North American Scientific Inc. said on Tuesday that the Chatsworth-based brachytherapy company had received clearance from the U.S. Food and Drug Administration to market a low-dose rate radiation treatment version of its recently announced breast brachytherapy product.

The product is designed to enhance accelerated partial breast irradiation treatments, an estimated $500 million U.S. market. Brachytherapy is a minimally invasive procedure in which radioactive material, sealed in titanium capsules the size of a grain of rice, are implanted into cancerous tissue to deliver a short-range dose of therapeutic radiation. The targeted approach minimizes the amount of radiation that surrounding healthy tissue might receive.

North American Scientific designed a multi-channel catheter system that is less invasive, in part because of the fewer incisions needed for treatment. Breast brachytherapy generally would be used in conjunction with surgery and chemotherapy.

After soaring 28.7 percent on the news Tuesday, shares of the Chatsworth-based medical device company closed up 12 percent to $2.46. The company has been facing delisting from the Nasdaq National Market because of problems in maintaining the minimum $10 million stockholders equity requirement or a $50 million market capitalization. Chief Executive Michael Cutrer said the later requirement could be met if the company's share price could be kept around $2.90.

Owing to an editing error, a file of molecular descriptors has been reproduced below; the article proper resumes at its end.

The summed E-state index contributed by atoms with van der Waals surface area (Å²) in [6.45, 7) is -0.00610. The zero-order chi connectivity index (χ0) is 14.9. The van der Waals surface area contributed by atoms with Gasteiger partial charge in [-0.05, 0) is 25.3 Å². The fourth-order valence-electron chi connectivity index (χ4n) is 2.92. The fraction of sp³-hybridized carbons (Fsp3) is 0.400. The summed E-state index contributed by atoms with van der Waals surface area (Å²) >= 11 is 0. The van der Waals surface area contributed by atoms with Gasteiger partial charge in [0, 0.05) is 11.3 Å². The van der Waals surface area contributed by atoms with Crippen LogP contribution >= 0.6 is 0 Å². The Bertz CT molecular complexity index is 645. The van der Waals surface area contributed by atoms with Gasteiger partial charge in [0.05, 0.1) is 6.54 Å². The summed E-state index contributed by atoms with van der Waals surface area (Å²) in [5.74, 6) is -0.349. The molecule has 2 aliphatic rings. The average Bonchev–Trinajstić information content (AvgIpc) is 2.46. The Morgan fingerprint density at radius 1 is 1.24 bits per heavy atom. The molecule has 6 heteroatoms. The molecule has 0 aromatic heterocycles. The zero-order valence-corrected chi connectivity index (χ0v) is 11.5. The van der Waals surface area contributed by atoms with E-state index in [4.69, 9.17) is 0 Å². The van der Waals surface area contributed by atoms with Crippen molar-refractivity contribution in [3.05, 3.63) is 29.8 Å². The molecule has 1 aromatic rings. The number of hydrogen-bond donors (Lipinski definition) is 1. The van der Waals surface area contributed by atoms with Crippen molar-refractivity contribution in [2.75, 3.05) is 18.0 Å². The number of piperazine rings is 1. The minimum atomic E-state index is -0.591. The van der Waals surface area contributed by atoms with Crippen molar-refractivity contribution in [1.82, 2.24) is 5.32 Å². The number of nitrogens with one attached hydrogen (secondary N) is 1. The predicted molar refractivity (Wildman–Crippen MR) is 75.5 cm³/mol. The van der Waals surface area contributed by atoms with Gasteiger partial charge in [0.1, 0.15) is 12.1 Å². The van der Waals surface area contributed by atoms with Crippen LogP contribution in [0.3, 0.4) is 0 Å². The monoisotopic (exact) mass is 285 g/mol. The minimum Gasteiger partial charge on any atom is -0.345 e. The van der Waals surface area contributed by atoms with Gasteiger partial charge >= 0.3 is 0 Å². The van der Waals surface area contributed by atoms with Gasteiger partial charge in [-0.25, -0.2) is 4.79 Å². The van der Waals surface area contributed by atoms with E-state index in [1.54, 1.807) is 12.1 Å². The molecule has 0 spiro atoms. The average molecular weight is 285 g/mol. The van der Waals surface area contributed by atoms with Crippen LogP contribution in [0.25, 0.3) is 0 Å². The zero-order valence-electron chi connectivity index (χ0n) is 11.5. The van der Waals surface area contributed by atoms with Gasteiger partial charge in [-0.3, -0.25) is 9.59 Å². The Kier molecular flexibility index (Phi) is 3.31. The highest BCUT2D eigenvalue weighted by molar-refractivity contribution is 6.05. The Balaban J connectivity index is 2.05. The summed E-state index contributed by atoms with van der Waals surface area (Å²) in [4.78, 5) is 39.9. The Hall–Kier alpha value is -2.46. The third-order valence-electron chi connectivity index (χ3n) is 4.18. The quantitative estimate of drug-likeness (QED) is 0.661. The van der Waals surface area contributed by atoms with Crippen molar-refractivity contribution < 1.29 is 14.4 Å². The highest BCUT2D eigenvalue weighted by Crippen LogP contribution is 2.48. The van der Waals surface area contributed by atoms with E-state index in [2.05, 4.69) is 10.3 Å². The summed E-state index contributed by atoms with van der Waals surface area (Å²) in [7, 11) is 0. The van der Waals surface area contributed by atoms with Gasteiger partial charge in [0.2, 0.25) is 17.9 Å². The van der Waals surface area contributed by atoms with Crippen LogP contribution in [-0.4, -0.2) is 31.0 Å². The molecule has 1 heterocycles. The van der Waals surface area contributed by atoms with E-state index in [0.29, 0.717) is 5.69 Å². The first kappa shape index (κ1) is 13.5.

The company is concluding studies on a high-dose rate procedure and expects to file a second 510(k) application with the FDA by June, Cutrer said. The company hopes to launch both devices in November at the annual meeting of the American Society of Therapeutic Radiology and Oncology.

"While we may see the first patients utilizing our device as a low-dose rate treatment, we feel it is equally important that a high-dose rate option is also available to the market," Cutrer said.

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